Archaeologists working on a dig in downtown Miami have found the remains of a Tequesta Indian village that could date back 2,000 years, making it one of the most important pre-historic sites found in the United States, media reports said Tuesday.

"What's unusual and unique about the site is that it's this huge chunk of land where a major part of this ancient Tequesta village site is preserved," archaeologist Bob Carr told The Miami Herald.

The site is "one of the earliest urban plans in eastern North America. You can actually see this extraordinary configuration of these buildings and structures," Carr said.

The Tequesta settlement was located at the mouth of the Miami River in what today is the heart of downtown Miami.

The discovery has created a problem for city officials and MDM Development Group, which plans to build a movie theater, restaurants and a hotel on the site.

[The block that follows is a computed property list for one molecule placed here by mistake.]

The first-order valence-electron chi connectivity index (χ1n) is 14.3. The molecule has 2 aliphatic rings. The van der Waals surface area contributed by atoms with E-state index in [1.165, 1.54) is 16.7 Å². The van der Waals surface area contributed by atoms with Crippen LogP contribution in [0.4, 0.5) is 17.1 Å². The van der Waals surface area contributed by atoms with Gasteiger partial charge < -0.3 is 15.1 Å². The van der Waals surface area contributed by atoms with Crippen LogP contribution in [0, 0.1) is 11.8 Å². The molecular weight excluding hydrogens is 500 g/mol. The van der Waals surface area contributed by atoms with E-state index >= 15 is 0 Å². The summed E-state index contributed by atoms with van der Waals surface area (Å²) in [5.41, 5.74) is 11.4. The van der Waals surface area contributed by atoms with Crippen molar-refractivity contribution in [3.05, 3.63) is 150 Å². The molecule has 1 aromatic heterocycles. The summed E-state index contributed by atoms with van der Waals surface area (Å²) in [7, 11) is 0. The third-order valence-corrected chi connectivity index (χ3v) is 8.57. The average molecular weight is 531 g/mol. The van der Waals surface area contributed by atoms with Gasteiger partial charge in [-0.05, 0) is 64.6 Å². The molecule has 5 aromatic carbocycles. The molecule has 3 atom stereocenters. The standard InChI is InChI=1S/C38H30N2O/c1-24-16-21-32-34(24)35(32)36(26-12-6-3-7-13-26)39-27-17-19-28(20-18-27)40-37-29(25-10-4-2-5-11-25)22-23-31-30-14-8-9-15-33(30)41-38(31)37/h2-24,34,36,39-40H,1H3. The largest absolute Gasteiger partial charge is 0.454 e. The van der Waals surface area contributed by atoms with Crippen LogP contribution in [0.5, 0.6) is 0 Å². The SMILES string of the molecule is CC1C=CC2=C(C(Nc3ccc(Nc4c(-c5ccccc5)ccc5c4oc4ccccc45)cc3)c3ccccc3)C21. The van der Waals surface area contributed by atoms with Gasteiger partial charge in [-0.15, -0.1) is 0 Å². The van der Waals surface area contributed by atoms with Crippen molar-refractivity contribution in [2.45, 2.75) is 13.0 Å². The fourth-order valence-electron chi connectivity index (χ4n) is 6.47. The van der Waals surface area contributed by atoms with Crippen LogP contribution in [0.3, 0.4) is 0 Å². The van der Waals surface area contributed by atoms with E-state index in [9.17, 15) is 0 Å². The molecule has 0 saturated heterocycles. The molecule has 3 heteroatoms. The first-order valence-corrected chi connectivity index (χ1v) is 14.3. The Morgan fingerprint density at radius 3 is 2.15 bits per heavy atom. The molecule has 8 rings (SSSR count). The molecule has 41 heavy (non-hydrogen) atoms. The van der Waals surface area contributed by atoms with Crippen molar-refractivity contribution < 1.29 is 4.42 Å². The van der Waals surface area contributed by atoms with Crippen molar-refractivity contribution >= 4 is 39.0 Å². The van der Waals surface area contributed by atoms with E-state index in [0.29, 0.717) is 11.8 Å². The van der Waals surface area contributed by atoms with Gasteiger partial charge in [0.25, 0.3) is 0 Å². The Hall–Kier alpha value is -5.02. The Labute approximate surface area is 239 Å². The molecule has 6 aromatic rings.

Florida and Miami-Dade County preservation officials want the city to look at other options for the site in an effort to save all or part of the archaeological zone.

Archaeologists, who have been digging at the site for months, have discovered eight large circles with holes that may have been the foundations of Tequesta dwellings.

The team led by Carr, who works for the developer, found an Indian burial ground under the third phase of the project, where a Whole Foods market, parking garage and residential building are under construction.

The site's historical importance is magnified by the fact that Fort Dallas, a 19th-century U.S. Army post, and the Royal Palm Hotel, built by oil and railroad tycoon Henry M. Flagler, were later built over the Indian village.

Archaeologists have found thousands of items at the site, such as bones and tools used by the Tequestas. 

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